Extremal Combinatorics VI: The Frankl-Wilson Theorem


Rick Wilson

The Frankl-Wilson theorem is a remarkable theorem with many amazing applications. It has several proofs, all based on linear algebra methods (also referred to as dimension arguments). The original proof is based on a careful study of incidence matrices for families of sets. Another proof by Alon, Babai and Suzuki applies the “polynomial method”. I will describe here one variant of the theorem that we will use in connection with the Borsuk Conjecture (It follows a paper by A. Nilli).  I will post separately about more general versions, the origin of the result, and various applications. One application about the maximum volume of spherical sets not containing a pair of orthogonal vectors is presented in the next post.

Let n=4p and suppose that p is a prime.

Theorem: Let \cal F be a subset of \{-1,1\}^n with the property that no two vectors in \cal F are orthogonal. Then |{\cal F}| \le 4({{n} \choose {0}}+{{n}\choose {1}}+\dots+{{n}\choose{p-1}}).

We will prove a slightly modified version which easily implies the Theorem as we stated it before:

Let \cal G be the set of vectors (x_1,x_2,\dots,x_n) in \{-1,1\}^n such that x_1=1 and the number of ‘1’ coordinates is even.  Let \cal F be a subset of \cal G with the property that no two vectors in \cal F are orthogonal. Then |{\cal F}| \le {{n} \choose {0}}+{{n}\choose {1}}+\dots+{{n}\choose{p-1}}.


The ad-hoc trick:

Claim 1: Let x,y\in {\cal G}. If <x,y>=0(mod~p) then <x,y>=0.

This is a crucial part of the argument and as far as I can see the part that you need to replace entirely in other applications of the method.

We need 

Claim 1′:  For every x,y\in {\cal G}, <x,y>=0(mod~4).

Given Claim 1′, if <x,y>=0(mod~p) then <x,y>=0(mod~4p). Since the first coordinate is 1 it is not possible that y=-x and it follows that <x,y>=0.

Proof (of Claim1′):  Suppose that the number of coordinates i where x_i=1 and y_i=1 is a, the number of coordineates where x_i=1 and y_i=-1 is b, the number of coordineates where x_i=-1 and y_i=1 is c, and the number of coordineates where x_i=-1 and y_1=-1 is d. The inner product <x,y>=a-b-c+d. Now a+b is even and also a+c is even so b+c is also even and 2b+2c is divisible by 4. a+b+c+d=n is divisible by 4 and therefore so is a-b-c+d=(a+b+c+d)-2(b+c).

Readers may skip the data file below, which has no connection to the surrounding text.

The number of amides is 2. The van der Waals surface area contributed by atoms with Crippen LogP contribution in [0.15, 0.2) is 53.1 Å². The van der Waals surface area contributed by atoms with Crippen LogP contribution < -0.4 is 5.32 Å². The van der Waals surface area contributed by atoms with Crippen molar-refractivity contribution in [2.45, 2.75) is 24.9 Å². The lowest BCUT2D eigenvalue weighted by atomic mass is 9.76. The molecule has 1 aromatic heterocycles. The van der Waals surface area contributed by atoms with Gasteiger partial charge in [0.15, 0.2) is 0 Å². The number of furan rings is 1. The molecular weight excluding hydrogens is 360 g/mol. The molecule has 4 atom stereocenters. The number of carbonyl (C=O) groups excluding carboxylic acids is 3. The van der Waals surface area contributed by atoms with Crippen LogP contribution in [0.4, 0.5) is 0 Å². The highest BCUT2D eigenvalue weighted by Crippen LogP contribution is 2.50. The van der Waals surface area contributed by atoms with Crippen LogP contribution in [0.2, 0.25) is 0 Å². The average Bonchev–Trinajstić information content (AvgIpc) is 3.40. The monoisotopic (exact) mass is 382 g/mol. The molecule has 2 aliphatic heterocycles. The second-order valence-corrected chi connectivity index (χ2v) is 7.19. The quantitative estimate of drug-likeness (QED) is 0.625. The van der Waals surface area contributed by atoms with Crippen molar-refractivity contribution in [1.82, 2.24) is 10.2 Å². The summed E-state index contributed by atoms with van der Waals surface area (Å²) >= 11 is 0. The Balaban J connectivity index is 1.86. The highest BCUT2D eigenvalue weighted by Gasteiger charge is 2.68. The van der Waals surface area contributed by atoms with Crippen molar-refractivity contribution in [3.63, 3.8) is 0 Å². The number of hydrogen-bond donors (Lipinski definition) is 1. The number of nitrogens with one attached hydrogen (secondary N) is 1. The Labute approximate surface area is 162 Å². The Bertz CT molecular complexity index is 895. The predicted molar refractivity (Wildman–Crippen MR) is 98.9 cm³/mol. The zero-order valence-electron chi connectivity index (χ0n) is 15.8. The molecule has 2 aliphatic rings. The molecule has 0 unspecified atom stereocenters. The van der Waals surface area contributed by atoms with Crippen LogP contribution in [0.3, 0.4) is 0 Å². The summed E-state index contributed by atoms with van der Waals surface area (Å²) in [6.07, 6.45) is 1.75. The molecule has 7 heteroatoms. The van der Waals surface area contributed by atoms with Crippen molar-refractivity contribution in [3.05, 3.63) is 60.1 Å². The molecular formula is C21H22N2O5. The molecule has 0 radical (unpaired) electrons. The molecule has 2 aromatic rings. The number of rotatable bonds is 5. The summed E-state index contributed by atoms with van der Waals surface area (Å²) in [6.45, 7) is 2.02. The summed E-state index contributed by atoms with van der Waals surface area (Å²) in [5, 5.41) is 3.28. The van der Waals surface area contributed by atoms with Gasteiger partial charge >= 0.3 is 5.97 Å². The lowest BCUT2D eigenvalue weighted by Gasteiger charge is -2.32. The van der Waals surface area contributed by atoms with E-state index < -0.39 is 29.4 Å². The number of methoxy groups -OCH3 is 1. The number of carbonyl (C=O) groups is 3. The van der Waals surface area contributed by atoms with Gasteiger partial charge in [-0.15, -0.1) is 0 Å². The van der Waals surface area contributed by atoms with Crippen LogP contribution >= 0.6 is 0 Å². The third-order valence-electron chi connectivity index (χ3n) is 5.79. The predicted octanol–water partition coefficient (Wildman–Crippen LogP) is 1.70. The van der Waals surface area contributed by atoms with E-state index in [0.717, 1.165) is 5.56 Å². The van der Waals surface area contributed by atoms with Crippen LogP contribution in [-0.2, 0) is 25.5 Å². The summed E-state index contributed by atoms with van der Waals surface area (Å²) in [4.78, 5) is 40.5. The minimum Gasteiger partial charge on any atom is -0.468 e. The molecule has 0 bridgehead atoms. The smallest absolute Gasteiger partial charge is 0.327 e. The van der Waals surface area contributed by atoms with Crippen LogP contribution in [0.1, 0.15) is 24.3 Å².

The algebra-puzzle trick

Compute (x-a)\times (x-b)\times(x-c)\times \dots \times (x-z).

The answer is ZERO because one of the terms is (x-x).


Magic:  underline the empty line with your mouse to see the solution.

Define a family of polynomials in n variables x_1,x_2,\dots, x_n, over the field with p elements F_p as follows. For every y=(y_1,y_2,\dots,y_n)\in F define P_y(x_1,x_2,\dots,x_n)=\prod_{k=1}^{p-1}(<x,y>-k). Here x=(x_1,x_2\dots,x_n).

Claim 2: For x,y\in{\cal F}, x\ne y we have P_y(x)=0.  

Proof: Since <x,y>\ne 0 we must have that <x,y>=k(mod~p) for some k, 1 \le k \le p-1. Therefore one of the terms in the product defining P_y(x) must vanish. (Remember, we work over the field with p elements. Ahla!

Claim 3: P_y(y)\ne 0.

Proof: The inner product of a vector with itself <y,y>=0 in F_p.  This is important! Therefore P_y(y)=(-1)^{p-1}(p-1)!\ne 0. (It is a product of non-zero numbers modulo p. What is (p-1)! modulo p? This is a result of a different Wilson.) Walla!